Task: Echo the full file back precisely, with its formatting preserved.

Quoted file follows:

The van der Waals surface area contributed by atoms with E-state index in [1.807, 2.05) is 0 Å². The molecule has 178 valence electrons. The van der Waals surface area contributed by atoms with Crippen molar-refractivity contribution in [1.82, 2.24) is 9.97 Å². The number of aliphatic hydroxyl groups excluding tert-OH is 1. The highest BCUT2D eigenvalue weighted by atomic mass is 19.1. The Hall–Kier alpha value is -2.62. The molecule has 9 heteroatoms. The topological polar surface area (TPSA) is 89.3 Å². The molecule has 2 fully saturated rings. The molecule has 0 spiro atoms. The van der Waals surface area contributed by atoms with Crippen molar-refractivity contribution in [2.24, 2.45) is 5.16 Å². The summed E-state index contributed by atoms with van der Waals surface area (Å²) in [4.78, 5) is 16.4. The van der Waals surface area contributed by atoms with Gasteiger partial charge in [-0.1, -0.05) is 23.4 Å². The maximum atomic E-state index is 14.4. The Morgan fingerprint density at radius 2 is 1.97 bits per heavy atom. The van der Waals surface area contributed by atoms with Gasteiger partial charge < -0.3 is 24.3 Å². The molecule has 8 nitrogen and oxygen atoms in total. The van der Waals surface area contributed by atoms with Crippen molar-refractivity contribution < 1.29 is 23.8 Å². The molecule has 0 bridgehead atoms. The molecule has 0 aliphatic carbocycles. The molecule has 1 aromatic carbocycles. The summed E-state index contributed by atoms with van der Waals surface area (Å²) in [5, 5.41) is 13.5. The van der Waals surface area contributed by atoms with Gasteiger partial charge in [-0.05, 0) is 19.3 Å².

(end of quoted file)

The van der Waals surface area contributed by atoms with E-state index in [1.807, 2.05) is 0 Å². The molecule has 178 valence electrons. The van der Waals surface area contributed by atoms with Crippen molar-refractivity contribution in [1.82, 2.24) is 9.97 Å². The number of aliphatic hydroxyl groups excluding tert-OH is 1. The highest BCUT2D eigenvalue weighted by atomic mass is 19.1. The Hall–Kier alpha value is -2.62. The molecule has 9 heteroatoms. The topological polar surface area (TPSA) is 89.3 Å². The molecule has 2 fully saturated rings. The molecule has 0 spiro atoms. The van der Waals surface area contributed by atoms with Crippen molar-refractivity contribution in [2.24, 2.45) is 5.16 Å². The summed E-state index contributed by atoms with van der Waals surface area (Å²) in [4.78, 5) is 16.4. The van der Waals surface area contributed by atoms with Gasteiger partial charge in [-0.1, -0.05) is 23.4 Å². The maximum atomic E-state index is 14.4. The Morgan fingerprint density at radius 2 is 1.97 bits per heavy atom. The van der Waals surface area contributed by atoms with Gasteiger partial charge < -0.3 is 24.3 Å². The molecule has 8 nitrogen and oxygen atoms in total. The van der Waals surface area contributed by atoms with Crippen molar-refractivity contribution < 1.29 is 23.8 Å². The molecule has 0 bridgehead atoms. The molecule has 0 aliphatic carbocycles. The molecule has 1 aromatic carbocycles. The summed E-state index contributed by atoms with van der Waals surface area (Å²) in [5, 5.41) is 13.5. The van der Waals surface area contributed by atoms with Gasteiger partial charge in [-0.05, 0) is 19.3 Å².